Health insurers these days will latch on to any bit of good press. That's why they were giddy about a recent study published in Health Affairs that indicated private insurance plans control healthcare costs better than Medicare.
The caveat: data to support this was generated from a study of just two Texas cities. In an effort to uncover the wide disparity in healthcare spending between McAllen and El Paso—first reported in a 2009 New Yorker article claiming that Medicare spending was drastically higher in McAllen—University of Texas researchers Luisa Franzini, Osama Mikhail, and Jonathan Skinner found that a private insurer was able to suppress costs in McAllen better than Medicare.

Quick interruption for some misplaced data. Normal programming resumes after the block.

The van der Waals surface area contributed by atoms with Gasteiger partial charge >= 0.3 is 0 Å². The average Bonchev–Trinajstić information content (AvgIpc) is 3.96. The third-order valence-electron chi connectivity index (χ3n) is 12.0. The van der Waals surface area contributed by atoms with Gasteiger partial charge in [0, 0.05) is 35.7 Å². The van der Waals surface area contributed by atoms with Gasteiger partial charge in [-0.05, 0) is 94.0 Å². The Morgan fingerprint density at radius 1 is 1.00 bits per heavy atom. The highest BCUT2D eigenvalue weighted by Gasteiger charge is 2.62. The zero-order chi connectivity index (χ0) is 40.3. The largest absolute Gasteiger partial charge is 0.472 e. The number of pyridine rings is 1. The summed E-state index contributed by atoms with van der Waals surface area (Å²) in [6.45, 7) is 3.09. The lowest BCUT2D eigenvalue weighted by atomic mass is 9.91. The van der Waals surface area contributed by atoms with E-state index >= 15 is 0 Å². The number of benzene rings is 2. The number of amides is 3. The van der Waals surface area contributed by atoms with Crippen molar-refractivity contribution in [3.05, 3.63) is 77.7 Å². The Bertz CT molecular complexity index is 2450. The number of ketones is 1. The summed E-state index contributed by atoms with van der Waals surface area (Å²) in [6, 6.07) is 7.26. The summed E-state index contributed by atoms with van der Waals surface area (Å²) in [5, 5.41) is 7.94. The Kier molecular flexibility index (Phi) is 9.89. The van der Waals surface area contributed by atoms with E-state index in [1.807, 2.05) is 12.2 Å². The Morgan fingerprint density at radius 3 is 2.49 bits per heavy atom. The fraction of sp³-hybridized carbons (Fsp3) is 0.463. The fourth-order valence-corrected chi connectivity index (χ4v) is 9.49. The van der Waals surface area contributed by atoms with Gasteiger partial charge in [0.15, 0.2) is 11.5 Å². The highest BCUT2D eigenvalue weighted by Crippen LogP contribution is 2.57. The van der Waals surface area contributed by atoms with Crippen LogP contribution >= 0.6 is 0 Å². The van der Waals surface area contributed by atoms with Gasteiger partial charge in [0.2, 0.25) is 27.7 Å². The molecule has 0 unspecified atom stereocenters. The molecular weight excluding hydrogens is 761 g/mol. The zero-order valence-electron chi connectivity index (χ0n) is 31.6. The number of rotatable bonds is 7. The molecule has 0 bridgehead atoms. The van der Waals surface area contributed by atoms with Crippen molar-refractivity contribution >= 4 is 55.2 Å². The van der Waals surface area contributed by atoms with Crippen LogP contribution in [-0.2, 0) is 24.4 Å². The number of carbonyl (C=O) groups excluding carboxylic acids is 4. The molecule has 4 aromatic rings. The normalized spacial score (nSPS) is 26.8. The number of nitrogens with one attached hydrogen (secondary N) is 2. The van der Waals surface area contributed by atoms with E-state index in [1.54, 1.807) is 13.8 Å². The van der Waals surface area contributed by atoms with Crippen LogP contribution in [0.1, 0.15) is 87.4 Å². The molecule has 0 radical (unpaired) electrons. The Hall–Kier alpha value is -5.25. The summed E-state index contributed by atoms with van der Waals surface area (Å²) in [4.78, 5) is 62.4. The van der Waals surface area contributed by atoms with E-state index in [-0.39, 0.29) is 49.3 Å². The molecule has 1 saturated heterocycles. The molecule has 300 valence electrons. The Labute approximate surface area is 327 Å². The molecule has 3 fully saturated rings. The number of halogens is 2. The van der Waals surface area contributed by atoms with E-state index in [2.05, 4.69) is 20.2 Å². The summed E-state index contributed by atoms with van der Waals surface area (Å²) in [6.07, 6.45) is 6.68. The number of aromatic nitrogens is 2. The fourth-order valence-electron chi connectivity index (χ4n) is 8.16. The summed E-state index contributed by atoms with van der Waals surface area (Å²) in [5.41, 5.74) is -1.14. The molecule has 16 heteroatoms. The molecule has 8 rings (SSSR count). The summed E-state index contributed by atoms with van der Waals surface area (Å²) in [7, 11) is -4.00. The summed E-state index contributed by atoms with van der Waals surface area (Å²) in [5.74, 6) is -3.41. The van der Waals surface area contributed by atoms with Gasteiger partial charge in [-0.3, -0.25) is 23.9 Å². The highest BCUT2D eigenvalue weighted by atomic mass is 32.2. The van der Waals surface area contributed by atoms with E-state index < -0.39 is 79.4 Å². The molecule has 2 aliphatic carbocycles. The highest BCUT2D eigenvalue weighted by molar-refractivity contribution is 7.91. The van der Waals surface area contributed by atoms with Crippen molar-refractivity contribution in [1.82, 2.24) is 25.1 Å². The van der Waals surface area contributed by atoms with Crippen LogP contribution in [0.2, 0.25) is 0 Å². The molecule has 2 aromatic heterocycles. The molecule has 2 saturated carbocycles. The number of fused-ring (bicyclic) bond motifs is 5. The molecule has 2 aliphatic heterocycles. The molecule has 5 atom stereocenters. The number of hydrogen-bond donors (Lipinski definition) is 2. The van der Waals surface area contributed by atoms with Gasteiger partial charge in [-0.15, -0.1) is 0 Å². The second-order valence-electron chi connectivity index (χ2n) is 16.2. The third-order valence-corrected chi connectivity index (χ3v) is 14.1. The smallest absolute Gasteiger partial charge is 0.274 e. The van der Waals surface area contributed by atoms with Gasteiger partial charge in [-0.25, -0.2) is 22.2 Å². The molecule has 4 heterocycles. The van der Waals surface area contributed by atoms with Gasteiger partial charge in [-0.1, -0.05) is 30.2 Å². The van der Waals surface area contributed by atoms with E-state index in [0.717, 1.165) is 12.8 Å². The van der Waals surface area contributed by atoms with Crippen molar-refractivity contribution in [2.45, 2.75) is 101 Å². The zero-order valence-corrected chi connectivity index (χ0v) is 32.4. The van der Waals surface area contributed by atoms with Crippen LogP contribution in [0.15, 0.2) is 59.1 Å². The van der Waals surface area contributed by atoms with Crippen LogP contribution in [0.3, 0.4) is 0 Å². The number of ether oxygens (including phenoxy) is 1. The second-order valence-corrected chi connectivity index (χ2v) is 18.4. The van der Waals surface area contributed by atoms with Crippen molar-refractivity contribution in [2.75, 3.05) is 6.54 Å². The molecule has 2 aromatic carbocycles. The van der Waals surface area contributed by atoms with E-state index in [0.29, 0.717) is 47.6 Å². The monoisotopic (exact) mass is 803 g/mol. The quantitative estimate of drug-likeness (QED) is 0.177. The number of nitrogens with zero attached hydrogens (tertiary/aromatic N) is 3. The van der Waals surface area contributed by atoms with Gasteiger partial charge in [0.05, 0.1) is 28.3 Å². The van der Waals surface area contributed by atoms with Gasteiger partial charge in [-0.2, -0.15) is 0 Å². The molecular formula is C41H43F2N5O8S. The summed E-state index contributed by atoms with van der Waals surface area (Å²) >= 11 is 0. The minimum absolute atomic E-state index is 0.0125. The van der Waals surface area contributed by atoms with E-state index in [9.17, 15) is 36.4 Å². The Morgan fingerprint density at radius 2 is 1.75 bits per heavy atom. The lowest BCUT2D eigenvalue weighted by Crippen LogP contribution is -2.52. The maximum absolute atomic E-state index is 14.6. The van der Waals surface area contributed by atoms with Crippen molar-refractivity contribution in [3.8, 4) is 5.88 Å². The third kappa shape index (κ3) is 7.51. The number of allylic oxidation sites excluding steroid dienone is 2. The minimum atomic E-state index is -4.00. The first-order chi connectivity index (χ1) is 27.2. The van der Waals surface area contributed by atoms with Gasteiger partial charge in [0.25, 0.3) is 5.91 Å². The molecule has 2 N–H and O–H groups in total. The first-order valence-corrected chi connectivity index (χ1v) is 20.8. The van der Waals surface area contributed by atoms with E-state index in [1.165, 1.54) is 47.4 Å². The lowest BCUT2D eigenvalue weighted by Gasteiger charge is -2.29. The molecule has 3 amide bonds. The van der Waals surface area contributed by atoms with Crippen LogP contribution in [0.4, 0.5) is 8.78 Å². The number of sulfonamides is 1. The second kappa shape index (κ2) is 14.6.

"Although spending per Medicare member per year was 86 percent higher in McAllen than in El Paso, total spending per member per year in McAllen was 7 percent lower than in El Paso for the population insured by Blue Cross Blue Shield of Texas," the study concluded.
According to Franzini, aggregate expenditures per capita for BCBS were roughly the same for McAllen and El Paso, given the Medicare differential. "And even though the inpatient utilization was much higher in McAllen than El Paso for the 50-65 age group, it was partially offset by much lower outpatient expenditures, which in turn brought the total expenditure gap between McAllen and El Paso down to a 23 percent differential," she said.